Monthly Archive: October 2014

Oct 24

Reading Wars?

Stormy times ahead

The battle lines are drawn, in one corner we have Stanley Fish, the “saving remnant” who “insists on the distinction between the true and the false”, and in the other Franco Moretti, who carries out research “without a single direct textual reading” and doesn’t care if his idea is “particularly popular” (48). Two extremes, dividing …

Continue reading »

810 total views, no views today

Oct 16

Data Visualisation – Country Statistics

Screen Shot 2014-10-11 at 10.16.39

Data can be beautiful. The tools we have at our disposal mean that we can visualise and explore data in ways that simply were not possible a decade ago. Hans Rosling, the Swedish statistician who founded Gapminder, demonstrates some of the possibilities in this video: Visualising Data The Gapminder world statistics cover a huge range …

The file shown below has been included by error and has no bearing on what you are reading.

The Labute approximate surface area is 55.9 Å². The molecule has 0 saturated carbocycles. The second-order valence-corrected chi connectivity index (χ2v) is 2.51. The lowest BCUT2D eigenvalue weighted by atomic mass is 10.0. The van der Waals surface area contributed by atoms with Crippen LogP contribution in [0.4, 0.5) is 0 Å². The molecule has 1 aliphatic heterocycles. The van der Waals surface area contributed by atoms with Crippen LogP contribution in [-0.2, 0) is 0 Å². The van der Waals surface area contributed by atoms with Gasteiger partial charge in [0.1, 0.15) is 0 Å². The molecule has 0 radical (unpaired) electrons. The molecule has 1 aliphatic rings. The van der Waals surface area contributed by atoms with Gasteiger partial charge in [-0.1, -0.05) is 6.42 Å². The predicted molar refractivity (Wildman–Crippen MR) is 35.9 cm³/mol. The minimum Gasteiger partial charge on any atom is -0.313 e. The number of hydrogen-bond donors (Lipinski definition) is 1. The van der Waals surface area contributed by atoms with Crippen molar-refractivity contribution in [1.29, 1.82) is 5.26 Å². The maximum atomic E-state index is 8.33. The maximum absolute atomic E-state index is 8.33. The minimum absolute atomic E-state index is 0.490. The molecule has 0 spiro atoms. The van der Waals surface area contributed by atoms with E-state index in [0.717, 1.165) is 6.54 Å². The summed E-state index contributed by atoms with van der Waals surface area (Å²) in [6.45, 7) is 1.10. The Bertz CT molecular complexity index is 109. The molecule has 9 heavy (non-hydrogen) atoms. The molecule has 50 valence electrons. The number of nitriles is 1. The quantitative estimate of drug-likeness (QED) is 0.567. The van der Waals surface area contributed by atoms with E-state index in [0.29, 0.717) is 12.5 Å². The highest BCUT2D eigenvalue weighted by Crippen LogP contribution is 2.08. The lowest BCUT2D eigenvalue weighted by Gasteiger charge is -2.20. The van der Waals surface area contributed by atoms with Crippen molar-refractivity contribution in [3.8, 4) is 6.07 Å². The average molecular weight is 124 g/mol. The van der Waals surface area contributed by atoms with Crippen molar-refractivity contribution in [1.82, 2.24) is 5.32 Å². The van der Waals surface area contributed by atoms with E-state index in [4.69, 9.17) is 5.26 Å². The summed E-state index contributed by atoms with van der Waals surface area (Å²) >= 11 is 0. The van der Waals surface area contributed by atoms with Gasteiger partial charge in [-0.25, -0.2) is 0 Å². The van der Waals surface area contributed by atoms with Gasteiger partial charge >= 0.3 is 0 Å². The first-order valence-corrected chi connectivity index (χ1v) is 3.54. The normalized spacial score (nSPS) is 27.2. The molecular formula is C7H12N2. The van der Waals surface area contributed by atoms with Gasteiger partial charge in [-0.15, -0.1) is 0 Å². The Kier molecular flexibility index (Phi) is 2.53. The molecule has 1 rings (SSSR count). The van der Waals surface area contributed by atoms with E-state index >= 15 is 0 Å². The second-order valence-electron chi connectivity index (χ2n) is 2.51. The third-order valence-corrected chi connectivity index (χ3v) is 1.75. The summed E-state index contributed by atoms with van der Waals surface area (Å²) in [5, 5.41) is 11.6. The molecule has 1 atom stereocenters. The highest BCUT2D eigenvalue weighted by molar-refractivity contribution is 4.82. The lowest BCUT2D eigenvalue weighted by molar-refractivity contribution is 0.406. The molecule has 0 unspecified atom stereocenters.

Continue reading »

736 total views, no views today

Oct 11

Crowdsourcing – the ‘Ancient Lives’ Project

Image of a papyrus fragment made available in the initial press release for Ancient Lives

Crowdsourcing The term ‘crowdsourcing’ was first used by Jeff Howe in a Wired Magazine article, the word itself a portmanteau of outsourcing and crowd. Initially, the term focused on the business world and had connotations of profit, outsourcing jobs and cheap labour.   The term has been increasingly repurposed by cultural heritage and citizen science, …

Continue reading »

3,200 total views, 6 views today

Oct 04

Defining Digital Humanities

The intention behind this post, besides getting past the ominous blank page, is to synthesise my understanding of digital humanities based on the first week readings and lecture for AFF601 ‘Digital Humanities: Theory and Practice’. Day of DH One of my first forays into the world of Digital Humanities was taking part in Day of …

Continue reading »

9,729 total views, no views today